In the years between 1815, when vast industrial changes began to disrupt the old life-styles in Europe, and Canadian Confederation in 1867, when immigration of that era passed its peak, more than 150,000 immigrants from Ireland flooded into Saint John. Those who came in the earlier period were largely tradesmen, and many stayed in Saint John, becoming the backbone of its builders. But when the Great Famine raged between 1845 and 1852, huge waves of Famine refugees flooded these shores. It is estimated that between 1845 and 1847, some 30,000 arrived, more people than were living in the city at the time. In 1847, dubbed "Black 47," one of the worst years of the Famine, some 16,000 immigrants, most of them from Ireland, arrived at Partridge Island, the immigration and quarantine station at the mouth of Saint John Harbour. However, thousands of Irish were living in New Brunswick prior to these events, mainly in Saint John.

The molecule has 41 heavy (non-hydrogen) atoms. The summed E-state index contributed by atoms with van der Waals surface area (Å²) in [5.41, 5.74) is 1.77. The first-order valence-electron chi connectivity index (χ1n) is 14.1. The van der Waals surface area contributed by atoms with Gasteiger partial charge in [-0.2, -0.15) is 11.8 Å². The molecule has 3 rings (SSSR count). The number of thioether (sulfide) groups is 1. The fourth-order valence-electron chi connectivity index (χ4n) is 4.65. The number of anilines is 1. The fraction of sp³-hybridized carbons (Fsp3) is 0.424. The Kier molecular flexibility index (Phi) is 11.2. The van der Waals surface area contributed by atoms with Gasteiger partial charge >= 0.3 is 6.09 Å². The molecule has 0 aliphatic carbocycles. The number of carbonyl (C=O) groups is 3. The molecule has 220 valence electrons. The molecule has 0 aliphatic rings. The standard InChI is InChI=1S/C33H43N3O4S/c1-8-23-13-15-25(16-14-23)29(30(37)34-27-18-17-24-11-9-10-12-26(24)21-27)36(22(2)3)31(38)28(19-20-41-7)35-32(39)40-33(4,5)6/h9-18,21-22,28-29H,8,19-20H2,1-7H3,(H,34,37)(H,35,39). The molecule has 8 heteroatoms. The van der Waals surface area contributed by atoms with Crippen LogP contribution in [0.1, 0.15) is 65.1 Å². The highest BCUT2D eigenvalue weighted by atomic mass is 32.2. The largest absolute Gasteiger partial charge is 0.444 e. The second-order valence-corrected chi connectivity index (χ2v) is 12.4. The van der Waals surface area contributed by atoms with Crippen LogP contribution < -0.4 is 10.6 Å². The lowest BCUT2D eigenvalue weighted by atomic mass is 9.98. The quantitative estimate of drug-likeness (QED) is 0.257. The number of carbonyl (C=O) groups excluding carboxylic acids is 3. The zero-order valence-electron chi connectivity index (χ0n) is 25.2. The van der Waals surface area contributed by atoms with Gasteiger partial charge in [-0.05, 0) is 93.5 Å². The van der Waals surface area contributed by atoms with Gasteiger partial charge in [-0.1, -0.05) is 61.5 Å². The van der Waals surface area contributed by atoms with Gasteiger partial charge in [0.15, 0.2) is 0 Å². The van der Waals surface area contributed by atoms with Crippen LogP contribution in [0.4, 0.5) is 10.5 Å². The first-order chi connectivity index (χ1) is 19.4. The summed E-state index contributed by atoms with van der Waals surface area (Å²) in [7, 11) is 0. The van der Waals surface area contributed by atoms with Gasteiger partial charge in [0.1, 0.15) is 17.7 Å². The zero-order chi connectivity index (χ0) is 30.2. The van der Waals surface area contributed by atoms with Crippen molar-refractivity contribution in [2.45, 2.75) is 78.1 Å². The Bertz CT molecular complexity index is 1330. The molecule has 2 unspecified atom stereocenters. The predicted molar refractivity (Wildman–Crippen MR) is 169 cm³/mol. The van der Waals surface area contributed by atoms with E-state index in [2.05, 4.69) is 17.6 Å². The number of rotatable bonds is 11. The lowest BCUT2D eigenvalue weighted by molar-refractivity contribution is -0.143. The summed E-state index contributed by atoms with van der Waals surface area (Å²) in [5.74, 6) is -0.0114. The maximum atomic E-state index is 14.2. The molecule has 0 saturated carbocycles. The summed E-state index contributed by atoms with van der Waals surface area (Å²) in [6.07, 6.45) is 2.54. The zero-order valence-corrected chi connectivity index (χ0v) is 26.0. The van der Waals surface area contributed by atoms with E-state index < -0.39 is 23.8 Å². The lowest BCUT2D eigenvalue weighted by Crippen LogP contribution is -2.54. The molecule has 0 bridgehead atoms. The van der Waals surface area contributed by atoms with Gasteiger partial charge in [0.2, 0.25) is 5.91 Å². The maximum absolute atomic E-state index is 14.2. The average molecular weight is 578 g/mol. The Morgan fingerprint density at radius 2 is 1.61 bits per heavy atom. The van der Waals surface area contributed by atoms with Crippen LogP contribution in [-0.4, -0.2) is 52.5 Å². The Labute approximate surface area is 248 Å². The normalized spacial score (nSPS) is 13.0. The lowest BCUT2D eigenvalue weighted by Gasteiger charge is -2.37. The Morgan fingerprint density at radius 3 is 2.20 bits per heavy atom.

After the partitioning of the British colony of Nova Scotia in 1784 New Brunswick was originally named New Ireland with the capital to be in Saint John.
In New Zealand, the southern regions of Otago and Southland were settled by the Free Church of Scotland. Many of the place names in these two regions (such as the main cities of Dunedin and Invercargill and the major river, the Clutha) have Scottish Gaelic names, and Celtic culture is still prominent in this area.